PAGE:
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Modern Art in Technicolor: Art, Film, and American Identity

Morris Louis, Blue Veil, c. 1958. Acrylic resin paint on canvas.
Harvard Art Museums/Fogg Museum, Gift of Lois Orswell and Gifts for Special Uses Fund, 1965.28. © Artists Rights Society (ARS), New York.


Harvard Art Museums, 32 Quincy Street
Cambridge MA

Focusing on postwar American art and film, this series examines the formation of national identity. Each screening pairs a work from the museums’ modern and contemporary art collection with a film that speaks to its concerns. As in any dialogue, the conversation goes both ways: as the chosen artworks reveal hidden complexities in apparently simple films, the selected films use narrative to tease out and make apparent the aesthetic and social ambitions of art. The series is programmed by Harmon Siegel, a Ph.D. student in the History of Art and Architecture program at Harvard.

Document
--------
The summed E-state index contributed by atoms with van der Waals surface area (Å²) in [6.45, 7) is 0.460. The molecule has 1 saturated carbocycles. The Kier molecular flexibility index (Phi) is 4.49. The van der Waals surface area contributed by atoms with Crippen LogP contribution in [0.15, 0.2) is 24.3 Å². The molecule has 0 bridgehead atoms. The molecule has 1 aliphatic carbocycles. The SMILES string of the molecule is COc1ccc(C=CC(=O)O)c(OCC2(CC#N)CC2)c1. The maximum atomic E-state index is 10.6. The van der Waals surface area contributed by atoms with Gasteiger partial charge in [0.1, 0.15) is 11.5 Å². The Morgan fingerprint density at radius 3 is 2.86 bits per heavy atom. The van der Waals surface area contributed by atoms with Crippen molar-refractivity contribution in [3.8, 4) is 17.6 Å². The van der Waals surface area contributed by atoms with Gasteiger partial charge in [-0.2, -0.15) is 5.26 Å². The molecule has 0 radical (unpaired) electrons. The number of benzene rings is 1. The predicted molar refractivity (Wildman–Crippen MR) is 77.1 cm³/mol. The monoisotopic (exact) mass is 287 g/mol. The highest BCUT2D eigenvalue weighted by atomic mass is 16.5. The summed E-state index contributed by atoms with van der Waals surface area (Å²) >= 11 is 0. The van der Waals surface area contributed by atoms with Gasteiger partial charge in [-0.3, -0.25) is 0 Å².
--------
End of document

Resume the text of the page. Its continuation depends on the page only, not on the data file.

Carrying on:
Today’s film:
Otto Preminger
Bonjour Tristesse, 1958 (94 min.; color)

Following the screening, view Morris Louis’s Blue Veil (in Gallery 1110, on Level 1).

The screening will take place in Menschel Hall, Lower Level.

Free with museums admission

Support for this program is provided by the Richard L. Menschel Endowment Fund. Modern and contemporary art programs at the Harvard Art Museums are made possible in part by generous support from the Emily Rauh Pulitzer and Joseph Pulitzer, Jr., Fund for Modern and Contemporary Art.